Best way to handle OAuth to other services

I’m planning to build a simple extension that connects to Spotify in order to show the streamers recently played tracks. I need the streamer to do a Spotify OAuth authentication so my extension can access their data, and it’d be really cool to be able to do that all in the Extension config and never have to interact with my EBS. However, I’m not seeing how I can do this. I can’t send them to to do the OAuth handshake, and even if I could, I’m guessing it’s not possible to callback to an extension.

The only way I can see to do it is create a frontend for my EBS, have the streamer visit that and OAuth with Twitch then OAuth with Spotify. Config page will have to hit my EBS with the streamer details and either load their config options if they’ve done the Spotify connection, otherwise present a message saying they need to visit the EBS frontend before they can use the extension.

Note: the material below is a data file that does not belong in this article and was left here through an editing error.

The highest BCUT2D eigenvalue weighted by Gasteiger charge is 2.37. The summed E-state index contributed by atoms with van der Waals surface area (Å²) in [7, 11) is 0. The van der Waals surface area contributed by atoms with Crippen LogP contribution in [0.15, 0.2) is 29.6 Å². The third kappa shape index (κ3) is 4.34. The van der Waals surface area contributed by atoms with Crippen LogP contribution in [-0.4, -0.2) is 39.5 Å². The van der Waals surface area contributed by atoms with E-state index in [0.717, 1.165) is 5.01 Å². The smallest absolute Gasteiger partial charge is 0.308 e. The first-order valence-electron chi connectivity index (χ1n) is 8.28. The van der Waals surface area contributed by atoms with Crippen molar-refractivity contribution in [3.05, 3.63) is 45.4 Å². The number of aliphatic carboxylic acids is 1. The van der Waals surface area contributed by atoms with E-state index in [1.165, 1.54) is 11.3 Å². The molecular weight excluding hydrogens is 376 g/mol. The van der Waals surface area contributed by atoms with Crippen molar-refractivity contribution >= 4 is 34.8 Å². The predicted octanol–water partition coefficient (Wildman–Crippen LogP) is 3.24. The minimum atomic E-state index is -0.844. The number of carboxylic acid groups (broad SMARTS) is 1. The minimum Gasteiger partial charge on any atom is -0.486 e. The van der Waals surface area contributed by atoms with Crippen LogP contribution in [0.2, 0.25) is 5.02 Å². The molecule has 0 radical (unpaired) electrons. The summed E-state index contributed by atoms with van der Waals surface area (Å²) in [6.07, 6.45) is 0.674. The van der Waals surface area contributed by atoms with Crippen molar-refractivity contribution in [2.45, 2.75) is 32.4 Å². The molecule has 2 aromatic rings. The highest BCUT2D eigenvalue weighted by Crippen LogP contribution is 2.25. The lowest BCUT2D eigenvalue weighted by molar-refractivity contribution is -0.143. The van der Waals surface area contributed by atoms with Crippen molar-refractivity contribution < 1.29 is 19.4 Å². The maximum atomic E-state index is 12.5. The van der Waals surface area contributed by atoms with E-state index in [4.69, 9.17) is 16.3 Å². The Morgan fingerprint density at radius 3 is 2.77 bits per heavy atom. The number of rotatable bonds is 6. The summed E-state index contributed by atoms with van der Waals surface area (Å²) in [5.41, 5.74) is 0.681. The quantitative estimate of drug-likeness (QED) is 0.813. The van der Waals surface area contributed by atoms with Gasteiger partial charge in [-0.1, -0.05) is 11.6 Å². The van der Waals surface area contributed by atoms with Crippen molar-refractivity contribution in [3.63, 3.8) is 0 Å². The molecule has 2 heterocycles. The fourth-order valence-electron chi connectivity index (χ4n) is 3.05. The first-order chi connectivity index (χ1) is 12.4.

Is there a better way?

Given that right now Twitch doesn’t provide a way to store configurations Twitch side, you need to do the oAuth dance and store the oAuth in your EBS anyway.

You should be able to redirect a user to Spotify from the configuration panel of the extension, or open a popup (again from the configuration panel) that does the relevant dance.

For example:

Which for my extension takes you to:

From here you should be able to send people round the Spotify oAuth loop.